Glyphosate paper claims liver disease link in rats: Findings disputed by Monsanto as using 'flawed data'

The active ingredient in herbicide Roundup has been cited as a cause of liver disease after experiments on rats, but Monsanto has refuted the claims as "bad science".

The study, published in Nature Scientific reports, suggests that residues of glyphosate-based herbicides in food could be linked to rises in the incidence of non-alcoholic fatty liver disease, obesity, diabetes and 'metabolic syndrome'.

The report states: "The results of the study presented imply that chronic consumption of extremely low levels of a GBH formulation (Roundup), at admissible glyphosate-equivalent concentrations, are associated with marked alterations of the liver proteome and metabolome. These changes in molecular profile overlap substantially with biomarkers of NAFLD and its progression to NASH. These alterations correlate with the observed signs of hepatic anatomorphological and biochemical pathological changes in this organ, and as suggested by transcriptome profiling. Confirmatory studies incorporating testing principles from endocrinology should be performed to investigate potential implications of GBH low dose exposure in the development of metabolic syndrome."

Monsanto said the study "uses flawed data from 2012, which was rejected by the wider scientific community due to a flawed scientific approach". 

"This new study relies on the same samples from a 2012 Seralini study that was determined to be scientifically flawed by multiple regulatory authorities around the world and was eventually retracted by the journal Food and Chemical Toxicology. Ultimately, this new study’s conclusions contradict numerous independent, peer-reviewed studies and assessments. The following are noteworthy points to help understand the context of this study:

"In 2012, both regulatory authorities the European Food Safety Authority and german Federal Institute for Risk Assessment (BfR) reviewed the retracted Seralini study and came to the same conclusion that the findings are not scientifically sound due to significant flaws in the study design and interpretation of the data.

"Glyphosate specifically inhibits an enzyme that is essential to plant growth; this enzyme is not found in humans or animals, contributing to the low risk to human and animal health when using glyphosate-based products according to label directions.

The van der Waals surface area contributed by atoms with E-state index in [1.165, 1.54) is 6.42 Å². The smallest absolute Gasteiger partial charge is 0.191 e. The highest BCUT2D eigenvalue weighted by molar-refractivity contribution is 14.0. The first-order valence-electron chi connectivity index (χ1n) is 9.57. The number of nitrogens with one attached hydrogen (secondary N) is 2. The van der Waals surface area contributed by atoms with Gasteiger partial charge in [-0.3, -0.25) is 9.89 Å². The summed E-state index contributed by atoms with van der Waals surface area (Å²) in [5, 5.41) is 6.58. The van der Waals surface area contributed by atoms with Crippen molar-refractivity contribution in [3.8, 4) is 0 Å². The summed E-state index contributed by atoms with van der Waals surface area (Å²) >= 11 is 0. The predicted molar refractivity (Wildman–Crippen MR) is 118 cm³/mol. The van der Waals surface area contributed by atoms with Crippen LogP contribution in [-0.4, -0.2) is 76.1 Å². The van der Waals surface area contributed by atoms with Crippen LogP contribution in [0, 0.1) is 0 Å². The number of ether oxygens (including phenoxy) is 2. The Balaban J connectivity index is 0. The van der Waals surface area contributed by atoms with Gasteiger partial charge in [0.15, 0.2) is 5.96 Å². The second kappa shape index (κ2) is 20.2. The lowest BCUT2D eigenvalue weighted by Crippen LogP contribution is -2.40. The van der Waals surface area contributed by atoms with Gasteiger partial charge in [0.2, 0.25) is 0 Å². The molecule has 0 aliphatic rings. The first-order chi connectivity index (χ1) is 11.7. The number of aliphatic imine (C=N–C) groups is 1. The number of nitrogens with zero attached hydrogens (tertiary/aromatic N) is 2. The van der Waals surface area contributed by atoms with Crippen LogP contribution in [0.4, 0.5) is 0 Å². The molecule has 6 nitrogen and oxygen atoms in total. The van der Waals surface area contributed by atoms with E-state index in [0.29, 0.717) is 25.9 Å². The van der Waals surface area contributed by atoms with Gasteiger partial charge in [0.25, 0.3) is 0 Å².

"Glyphosate has a long history of safe use. In evaluations spanning four decades, the overwhelming conclusion of experts worldwide has been that glyphosate, when used according to label directions, does not present an unreasonable risk of adverse effects to humans, wildlife or the environment.

"On a similar vein on 3 January 2017, a respected public-sector animal geneticist Alison Van Eenennaam, based at the Department of Animal Science at the University of California, US, published a detailed blog post that analyses another recent study in the same journal by the same researchers. She highlights red flags about the many experimental design problems of the study’s methodology, which invalidates their results.

"Strangely, the "conclusiony"-sounding title of the paper therefore had nothing to do with the experimental design or findings discussed in the paper," said Van Eenennaam.

"Van Eenennaam concludes that this research group has a track record of publishing highly controversial studies."

The Crop Protection Association said: "Glyphosate is amongst the most thoroughly tested herbicides on the market, and those studies by expert regulators have consistently concluded that glyphosate does not pose a risk to public health.

"Glyphosate is a crucial tool in a farmers' armoury. To put things in perspective, glyphosate is less toxic than baking soda, table salt, the caffeine in our coffee and many other products we all use or consume regularly."

Glyphosate has been the subject of registration debates within the EU but has an extension of use until December 2017.

See: Mesnage, R. et al. Multiomics reveal non-alcoholic fatty liver disease in rats following chronic exposure to an ultra-low dose of Roundup herbicide. Sci. Rep. 7, 39328; doi: 10.1038/srep39328 (2017).

  • See Horticulture Week's dedicated glyphosate page

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